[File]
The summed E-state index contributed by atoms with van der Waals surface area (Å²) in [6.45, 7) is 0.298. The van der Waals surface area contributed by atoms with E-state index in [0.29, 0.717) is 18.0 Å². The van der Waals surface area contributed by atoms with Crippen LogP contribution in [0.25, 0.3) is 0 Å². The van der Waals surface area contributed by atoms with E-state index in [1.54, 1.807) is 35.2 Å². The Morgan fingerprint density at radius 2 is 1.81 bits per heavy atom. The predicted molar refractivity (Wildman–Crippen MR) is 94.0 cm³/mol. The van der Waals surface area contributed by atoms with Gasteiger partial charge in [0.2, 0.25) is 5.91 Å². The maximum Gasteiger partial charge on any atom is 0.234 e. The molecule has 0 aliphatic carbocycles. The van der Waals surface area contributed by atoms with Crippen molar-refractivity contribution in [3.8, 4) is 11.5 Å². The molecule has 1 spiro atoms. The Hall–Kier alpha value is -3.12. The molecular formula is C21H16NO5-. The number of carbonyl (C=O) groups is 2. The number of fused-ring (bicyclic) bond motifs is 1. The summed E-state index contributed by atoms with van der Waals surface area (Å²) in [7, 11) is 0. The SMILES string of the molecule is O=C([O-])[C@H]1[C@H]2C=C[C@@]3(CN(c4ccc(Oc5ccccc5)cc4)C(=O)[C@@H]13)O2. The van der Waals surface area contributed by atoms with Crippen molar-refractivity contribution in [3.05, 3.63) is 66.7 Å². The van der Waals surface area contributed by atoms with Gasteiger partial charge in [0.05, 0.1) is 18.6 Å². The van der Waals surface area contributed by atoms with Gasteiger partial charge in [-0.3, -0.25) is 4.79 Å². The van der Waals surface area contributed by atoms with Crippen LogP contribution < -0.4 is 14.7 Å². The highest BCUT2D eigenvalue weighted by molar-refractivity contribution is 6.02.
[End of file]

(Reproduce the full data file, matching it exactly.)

The summed E-state index contributed by atoms with van der Waals surface area (Å²) in [6.45, 7) is 0.298. The van der Waals surface area contributed by atoms with E-state index in [0.29, 0.717) is 18.0 Å². The van der Waals surface area contributed by atoms with Crippen LogP contribution in [0.25, 0.3) is 0 Å². The van der Waals surface area contributed by atoms with E-state index in [1.54, 1.807) is 35.2 Å². The Morgan fingerprint density at radius 2 is 1.81 bits per heavy atom. The predicted molar refractivity (Wildman–Crippen MR) is 94.0 cm³/mol. The van der Waals surface area contributed by atoms with Gasteiger partial charge in [0.2, 0.25) is 5.91 Å². The maximum Gasteiger partial charge on any atom is 0.234 e. The molecule has 0 aliphatic carbocycles. The van der Waals surface area contributed by atoms with Crippen molar-refractivity contribution in [3.8, 4) is 11.5 Å². The molecule has 1 spiro atoms. The Hall–Kier alpha value is -3.12. The molecular formula is C21H16NO5-. The number of carbonyl (C=O) groups is 2. The number of fused-ring (bicyclic) bond motifs is 1. The summed E-state index contributed by atoms with van der Waals surface area (Å²) in [7, 11) is 0. The SMILES string of the molecule is O=C([O-])[C@H]1[C@H]2C=C[C@@]3(CN(c4ccc(Oc5ccccc5)cc4)C(=O)[C@@H]13)O2. The van der Waals surface area contributed by atoms with Crippen molar-refractivity contribution in [3.05, 3.63) is 66.7 Å². The van der Waals surface area contributed by atoms with Gasteiger partial charge in [0.05, 0.1) is 18.6 Å². The van der Waals surface area contributed by atoms with Gasteiger partial charge in [-0.3, -0.25) is 4.79 Å². The van der Waals surface area contributed by atoms with Crippen LogP contribution < -0.4 is 14.7 Å². The highest BCUT2D eigenvalue weighted by molar-refractivity contribution is 6.02.